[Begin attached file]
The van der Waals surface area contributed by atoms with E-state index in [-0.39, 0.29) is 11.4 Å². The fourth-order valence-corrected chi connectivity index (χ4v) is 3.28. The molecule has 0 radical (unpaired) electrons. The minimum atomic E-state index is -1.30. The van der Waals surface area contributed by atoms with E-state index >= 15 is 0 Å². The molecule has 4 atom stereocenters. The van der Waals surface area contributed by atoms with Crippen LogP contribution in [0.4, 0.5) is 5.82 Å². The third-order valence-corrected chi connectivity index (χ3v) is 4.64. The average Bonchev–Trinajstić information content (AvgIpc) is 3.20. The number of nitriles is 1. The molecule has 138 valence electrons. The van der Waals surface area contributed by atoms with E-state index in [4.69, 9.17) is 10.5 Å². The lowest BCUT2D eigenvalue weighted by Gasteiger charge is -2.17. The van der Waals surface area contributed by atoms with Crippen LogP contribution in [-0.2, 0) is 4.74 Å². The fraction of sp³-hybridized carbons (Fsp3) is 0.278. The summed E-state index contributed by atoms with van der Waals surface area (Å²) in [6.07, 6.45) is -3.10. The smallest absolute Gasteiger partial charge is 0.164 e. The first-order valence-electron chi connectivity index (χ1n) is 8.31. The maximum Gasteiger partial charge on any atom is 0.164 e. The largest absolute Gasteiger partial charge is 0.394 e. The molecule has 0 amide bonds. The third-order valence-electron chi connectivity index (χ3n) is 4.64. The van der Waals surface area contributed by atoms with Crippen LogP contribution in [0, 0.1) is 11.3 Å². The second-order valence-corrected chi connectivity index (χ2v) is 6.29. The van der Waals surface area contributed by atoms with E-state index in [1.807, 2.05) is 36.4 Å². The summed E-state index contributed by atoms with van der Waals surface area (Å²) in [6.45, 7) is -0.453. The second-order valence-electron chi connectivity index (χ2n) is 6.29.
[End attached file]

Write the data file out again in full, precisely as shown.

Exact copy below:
The van der Waals surface area contributed by atoms with E-state index in [-0.39, 0.29) is 11.4 Å². The fourth-order valence-corrected chi connectivity index (χ4v) is 3.28. The molecule has 0 radical (unpaired) electrons. The minimum atomic E-state index is -1.30. The van der Waals surface area contributed by atoms with E-state index >= 15 is 0 Å². The molecule has 4 atom stereocenters. The van der Waals surface area contributed by atoms with Crippen LogP contribution in [0.4, 0.5) is 5.82 Å². The third-order valence-corrected chi connectivity index (χ3v) is 4.64. The average Bonchev–Trinajstić information content (AvgIpc) is 3.20. The number of nitriles is 1. The molecule has 138 valence electrons. The van der Waals surface area contributed by atoms with E-state index in [4.69, 9.17) is 10.5 Å². The lowest BCUT2D eigenvalue weighted by Gasteiger charge is -2.17. The van der Waals surface area contributed by atoms with Crippen LogP contribution in [-0.2, 0) is 4.74 Å². The fraction of sp³-hybridized carbons (Fsp3) is 0.278. The summed E-state index contributed by atoms with van der Waals surface area (Å²) in [6.07, 6.45) is -3.10. The smallest absolute Gasteiger partial charge is 0.164 e. The first-order valence-electron chi connectivity index (χ1n) is 8.31. The maximum Gasteiger partial charge on any atom is 0.164 e. The largest absolute Gasteiger partial charge is 0.394 e. The molecule has 0 amide bonds. The third-order valence-electron chi connectivity index (χ3n) is 4.64. The van der Waals surface area contributed by atoms with Crippen LogP contribution in [0, 0.1) is 11.3 Å². The second-order valence-corrected chi connectivity index (χ2v) is 6.29. The van der Waals surface area contributed by atoms with E-state index in [1.807, 2.05) is 36.4 Å². The summed E-state index contributed by atoms with van der Waals surface area (Å²) in [6.45, 7) is -0.453. The second-order valence-electron chi connectivity index (χ2n) is 6.29.